If the signal amplitude exceeds the upper threshold, then the integration time is reduced by incrementing the counter. If the signal amplitude is below the lower threshold, then the integration time is increased by decrementing the counter. The ratio of the two thresholds is slightly larger than 3 db, thereby preventing oscillations.

To ensure stability, the counter is clocked only on every other field sync pulse. This is necessary because at least one field must be captured before the changes to D will effect the output signal.

Combinational logic is used to prevent the counter from counting below the minimum integration period.

By monitoring the clocks on the counter, an acknowledge signal is asserted when the counter is stable. This condition indicates that the output of the CCD is within the acceptable range.

Control Keys. Using one row of the keyboard and three column conductors, three keys can be monitored. The row conductor is connected to (H), and the column conductors are connected to the CTS, DSR and RI inputs on the COM port. Pull down resistors are also connected to the three control lines. The three keys may be used, for example to request a signature capture, to ignore a signature, or to communicate with other modules in a system.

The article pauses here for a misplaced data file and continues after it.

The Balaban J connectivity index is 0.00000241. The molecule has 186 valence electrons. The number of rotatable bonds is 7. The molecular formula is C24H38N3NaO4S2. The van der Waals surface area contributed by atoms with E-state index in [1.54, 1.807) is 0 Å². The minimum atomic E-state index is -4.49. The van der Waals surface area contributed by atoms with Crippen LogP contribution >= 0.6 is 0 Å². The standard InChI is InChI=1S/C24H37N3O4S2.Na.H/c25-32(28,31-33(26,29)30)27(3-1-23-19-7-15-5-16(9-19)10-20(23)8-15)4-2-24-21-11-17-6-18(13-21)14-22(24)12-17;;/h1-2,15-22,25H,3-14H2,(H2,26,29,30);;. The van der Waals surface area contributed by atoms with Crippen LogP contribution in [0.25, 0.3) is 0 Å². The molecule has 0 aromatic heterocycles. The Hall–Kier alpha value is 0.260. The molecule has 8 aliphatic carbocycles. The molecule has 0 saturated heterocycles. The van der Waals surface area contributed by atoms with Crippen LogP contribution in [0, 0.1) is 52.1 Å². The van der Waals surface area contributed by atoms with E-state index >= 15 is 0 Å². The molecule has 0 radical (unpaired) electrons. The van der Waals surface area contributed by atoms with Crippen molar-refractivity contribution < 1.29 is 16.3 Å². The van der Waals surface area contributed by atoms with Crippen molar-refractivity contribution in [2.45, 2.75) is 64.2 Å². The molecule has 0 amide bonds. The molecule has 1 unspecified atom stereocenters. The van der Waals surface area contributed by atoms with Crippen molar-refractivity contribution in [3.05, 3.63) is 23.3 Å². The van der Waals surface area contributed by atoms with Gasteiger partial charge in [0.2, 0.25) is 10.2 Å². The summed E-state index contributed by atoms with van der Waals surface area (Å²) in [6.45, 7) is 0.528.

While this invention has been described in detail with particular reference to preferred embodiments thereof, it will be understood that variations and modifications can be made to these embodiments without departing from the spirit and scope of the invention as described herein and as defined in the appended claims.

Claims (18)

I claim:
1. A method of representing a digital image of a signature, comprising the steps of
(a) acquiring a gray scale digital image of said signature, wherein said digital image is comprised of a plurality of rows of pixels and a plurality of columns of pixels, the ith column of said plurality of pixels and the jth row of said plurality of pixels being denoted by location i,j!, and the gray scale value of the pixel at location i,j! being denoted by P i,j!;
(b) computing, for at least one location i,j! in a region of said digital image containing said signature, a plurality of directional second derivatives of P i,j!;
(c) selecting from among said second derivatives of P i,j! the largest magnitude second derivative; and
(d) constructing a thresholded digital image of said signature by assigning a first preselected value to a location corresponding to location i,j! of said digital image if said largest magnitude second derivative is positive and by assigning a second preselected value if said largest magnitude second derivative is not positive.